British,Kenyan Warships Tackle Safety at Sea in Indian Ocean
Fresh from a recent exercise between British and Kenyan warships, one of the Navy’s most senior officers east of Suez headed to Nairobi to discuss tackling crime in the troubled waters of the Indian Ocean.
Cdre John Clink, who has recently taken over command of the international Combined Task Force 150 (CTF 150), visited Kenya and Tanzania to discuss co-operating with the two nations’ armed forces in the concerted effort to deal with criminal activity at sea.
Talks with Kenya were helped by the fact the head of the country’s navy, Maj Gen Ngewa Mukala, is a classmate of the British commander; the two trained at Britannia Royal Naval College in Dartmouth, the spiritual home of the RN ’s Officer Corps, back in 1984.
During a productive meeting, the two old friends discussed the success of a recent exercise involving HMS Monmouth and Kenyan patrol boats KNS Nyayo and Umoja.
The trio in the Indian Ocean met only last month for some rare joint manoeuvres. The Kenyan sisters were returning home to Mombasa after a two-year refit in Italy and demonstrated their speed and agility, keepingMonmouth’s bridge team on their toes.
The few hours together allowed the ships to share their experiences of maritime security operations; the Kenyans will be supporting the international naval security mission in the Indian Ocean.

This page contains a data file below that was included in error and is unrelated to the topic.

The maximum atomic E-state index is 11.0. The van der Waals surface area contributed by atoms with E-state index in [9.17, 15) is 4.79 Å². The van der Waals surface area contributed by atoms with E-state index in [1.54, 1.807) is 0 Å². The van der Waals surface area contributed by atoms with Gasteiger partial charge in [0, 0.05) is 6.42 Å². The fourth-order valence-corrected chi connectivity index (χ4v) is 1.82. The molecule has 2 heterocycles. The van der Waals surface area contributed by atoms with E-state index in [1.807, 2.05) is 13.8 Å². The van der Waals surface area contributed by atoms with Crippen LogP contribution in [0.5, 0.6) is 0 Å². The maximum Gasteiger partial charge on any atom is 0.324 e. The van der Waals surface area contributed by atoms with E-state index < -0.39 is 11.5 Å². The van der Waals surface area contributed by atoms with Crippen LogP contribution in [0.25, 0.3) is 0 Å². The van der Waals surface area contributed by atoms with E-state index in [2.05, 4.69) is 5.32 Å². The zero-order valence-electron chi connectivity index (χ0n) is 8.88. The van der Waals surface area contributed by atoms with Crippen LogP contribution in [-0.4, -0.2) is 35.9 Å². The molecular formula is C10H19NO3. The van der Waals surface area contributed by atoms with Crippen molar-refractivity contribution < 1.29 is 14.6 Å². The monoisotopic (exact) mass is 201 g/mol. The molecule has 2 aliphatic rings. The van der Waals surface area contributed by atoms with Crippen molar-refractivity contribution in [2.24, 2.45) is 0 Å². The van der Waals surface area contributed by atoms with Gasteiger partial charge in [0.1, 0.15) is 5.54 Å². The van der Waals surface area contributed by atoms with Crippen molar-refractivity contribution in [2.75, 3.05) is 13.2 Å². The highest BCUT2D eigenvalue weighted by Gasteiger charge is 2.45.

Cdre Clink and Maj Gen Mukala also explored the possibility of further interaction between the Kenyan Navy and Combined Maritime Forces, which controls three different naval task forces in the region, dealing with counter terrorism, counter piracy and maritime security operations.
While in Nairobi, Cdre Clink also met Kenya’s senior intelligence officer, Director of Military Intelligence, Major General Philip Kameru, to discuss similar themes.
“This was my first visit to Kenya, and I was struck by the professionalism and dedication of their senior officers, as well as their commitment to safeguarding the seas around Kenya,” said Cdre Clink.”
“I was thrilled to see my old classmate, Major General Mukala. We shared some stories about what we have both been up to in the 27 years since we last saw one another, and he took great pleasure in showing me how well trained and capable the Kenyan Navy is and how successful it has been in protecting Kenya’s maritime borders.”
The senior Royal Navy officer, who has commanded HMS Kent and Ark Royal, is responsible, with his staff based in Bahrain, for the safe passage of shipping across two million square miles of ocean (that’s roughly seven times the size of the North Sea) covering the Gulfs of Aden and Oman, Red and Arabian Seas and large swathes of the Indian Ocean.
The task force comprises warships from across the globe – as well as the UK and USA, Germany, France, Denmark, Australia, Singapore, South Korea among others have committed vessels to CTF 150 – with the aim of strangling terrorism, smuggling and other illegal activities in these waters.
Source: royalnavy, September 5, 2011;